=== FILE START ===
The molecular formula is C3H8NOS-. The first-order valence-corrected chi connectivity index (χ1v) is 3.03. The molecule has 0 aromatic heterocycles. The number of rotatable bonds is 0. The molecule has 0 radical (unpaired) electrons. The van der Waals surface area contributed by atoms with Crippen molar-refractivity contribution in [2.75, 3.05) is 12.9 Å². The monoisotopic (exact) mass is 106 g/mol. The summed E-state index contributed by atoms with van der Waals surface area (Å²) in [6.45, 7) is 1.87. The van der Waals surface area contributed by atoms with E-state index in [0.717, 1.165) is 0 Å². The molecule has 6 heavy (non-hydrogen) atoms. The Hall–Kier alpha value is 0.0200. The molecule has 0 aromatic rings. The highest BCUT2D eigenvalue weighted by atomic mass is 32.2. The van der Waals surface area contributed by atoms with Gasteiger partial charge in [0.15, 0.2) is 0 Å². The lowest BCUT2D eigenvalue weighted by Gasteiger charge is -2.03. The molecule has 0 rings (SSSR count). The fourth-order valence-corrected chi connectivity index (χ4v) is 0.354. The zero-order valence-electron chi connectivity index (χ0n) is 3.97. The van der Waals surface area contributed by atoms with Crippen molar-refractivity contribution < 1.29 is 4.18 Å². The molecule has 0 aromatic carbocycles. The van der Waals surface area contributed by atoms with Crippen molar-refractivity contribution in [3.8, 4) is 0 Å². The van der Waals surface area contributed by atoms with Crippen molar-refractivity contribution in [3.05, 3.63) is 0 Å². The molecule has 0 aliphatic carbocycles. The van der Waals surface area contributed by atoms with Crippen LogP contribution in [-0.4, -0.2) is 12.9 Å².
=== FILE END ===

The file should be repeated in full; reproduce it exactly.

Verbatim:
The molecular formula is C3H8NOS-. The first-order valence-corrected chi connectivity index (χ1v) is 3.03. The molecule has 0 aromatic heterocycles. The number of rotatable bonds is 0. The molecule has 0 radical (unpaired) electrons. The van der Waals surface area contributed by atoms with Crippen molar-refractivity contribution in [2.75, 3.05) is 12.9 Å². The monoisotopic (exact) mass is 106 g/mol. The summed E-state index contributed by atoms with van der Waals surface area (Å²) in [6.45, 7) is 1.87. The van der Waals surface area contributed by atoms with E-state index in [0.717, 1.165) is 0 Å². The molecule has 6 heavy (non-hydrogen) atoms. The Hall–Kier alpha value is 0.0200. The molecule has 0 aromatic rings. The highest BCUT2D eigenvalue weighted by atomic mass is 32.2. The van der Waals surface area contributed by atoms with Gasteiger partial charge in [0.15, 0.2) is 0 Å². The lowest BCUT2D eigenvalue weighted by Gasteiger charge is -2.03. The molecule has 0 rings (SSSR count). The fourth-order valence-corrected chi connectivity index (χ4v) is 0.354. The zero-order valence-electron chi connectivity index (χ0n) is 3.97. The van der Waals surface area contributed by atoms with Crippen molar-refractivity contribution < 1.29 is 4.18 Å². The molecule has 0 aromatic carbocycles. The van der Waals surface area contributed by atoms with Crippen molar-refractivity contribution in [3.8, 4) is 0 Å². The van der Waals surface area contributed by atoms with Crippen molar-refractivity contribution in [3.05, 3.63) is 0 Å². The molecule has 0 aliphatic carbocycles. The van der Waals surface area contributed by atoms with Crippen LogP contribution in [-0.4, -0.2) is 12.9 Å².